Josh Hamilton smiles, but he doesn't care what fans think

The Angels' $125-million slugger, a disappointment at the plate so far, says he puts God first, with results taken out of the equation.

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HOUSTON — Uh-oh, we've got another smiler.

This catches on and we won't have any athletes around town who appear as if they give a rip.

Dwight Howard, meet Josh Hamilton.

"I've had people screaming at me when I'm at the plate, 'Wipe that smile off your face,''' said the Angels bust. "If I'm not smiling, you don't want me out there. I want to play the game how I've grown up my whole life playing it, and that's with a smile. You do your best when you're relaxed.''

Hamilton gets any more relaxed and he really will be an automatic out. He stands casually in the batter's box holding his bat like he's waiting for the next slow-pitch softball to arrive.

At least Howard works up a sweat.

Worse yet, and you would hope there is a competitor brewing down deep there, Hamilton comes across like the poster child for every athlete who knows he has guaranteed money coming.

It's never good when the fans seem to care more than the guys competing to win or lose.

Meet your 2013 Angels.

"I know this is going to sound bad, and you can spin it whatever way you want, but when I was able to take the result part of the game out of it I learned something,'' Hamilton said.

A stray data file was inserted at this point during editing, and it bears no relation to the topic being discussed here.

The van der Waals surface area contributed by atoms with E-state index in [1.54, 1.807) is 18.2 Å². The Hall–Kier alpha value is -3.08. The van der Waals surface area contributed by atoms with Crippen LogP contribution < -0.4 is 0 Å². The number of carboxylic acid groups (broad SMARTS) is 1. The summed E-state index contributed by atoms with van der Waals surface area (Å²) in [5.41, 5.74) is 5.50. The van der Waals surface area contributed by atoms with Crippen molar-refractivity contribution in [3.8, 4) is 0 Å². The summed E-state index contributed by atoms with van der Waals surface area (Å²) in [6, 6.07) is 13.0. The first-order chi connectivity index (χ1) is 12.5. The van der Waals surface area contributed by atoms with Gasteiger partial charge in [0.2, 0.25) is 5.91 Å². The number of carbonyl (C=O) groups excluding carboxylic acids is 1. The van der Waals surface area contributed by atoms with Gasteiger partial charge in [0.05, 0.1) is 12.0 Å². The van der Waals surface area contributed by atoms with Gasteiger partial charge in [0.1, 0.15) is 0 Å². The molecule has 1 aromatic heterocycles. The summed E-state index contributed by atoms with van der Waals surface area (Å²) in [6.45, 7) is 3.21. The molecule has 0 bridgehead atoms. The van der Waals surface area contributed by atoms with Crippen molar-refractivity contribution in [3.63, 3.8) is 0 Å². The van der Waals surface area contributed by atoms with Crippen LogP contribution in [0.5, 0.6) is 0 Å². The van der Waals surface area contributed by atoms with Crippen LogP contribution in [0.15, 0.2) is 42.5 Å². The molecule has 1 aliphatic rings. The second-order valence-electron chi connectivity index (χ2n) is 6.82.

"I know the game is based on results and the world wants to see results. But if I can take that out of the equation, play hard and prepare to the best of my abilities, the results are going to be there.''

He's right; it sounds bad.

"I don't live day to day by those results, which allows me to live a less stressful life,'' he said.

I would hope getting paid $125 million over the next five years on top of the $24 million he received the last two seasons with Texas would take all the stress out of life.

I'll never know. But I do wonder why he's not more thankful. We talked before Wednesday's game and I reminded him how inept he has been in driving the ball out of the park the opposite way. And I suggested he do better.

An hour or so later he homered, but before Thursday's game he refused to say thank you.

"I'll need to do it again,'' he said, as if he did it himself in the first place.

Then he went out and hit another home run, two homers in two days with Page 2's help after having two in the first 31 games.

I appreciate the offer, which I'm sure will be forthcoming, but I have no desire to replace Mike Scioscia.

I just found a way to make Hamilton care enough to prove himself after he repeatedly told me, "You cannot push my buttons.''

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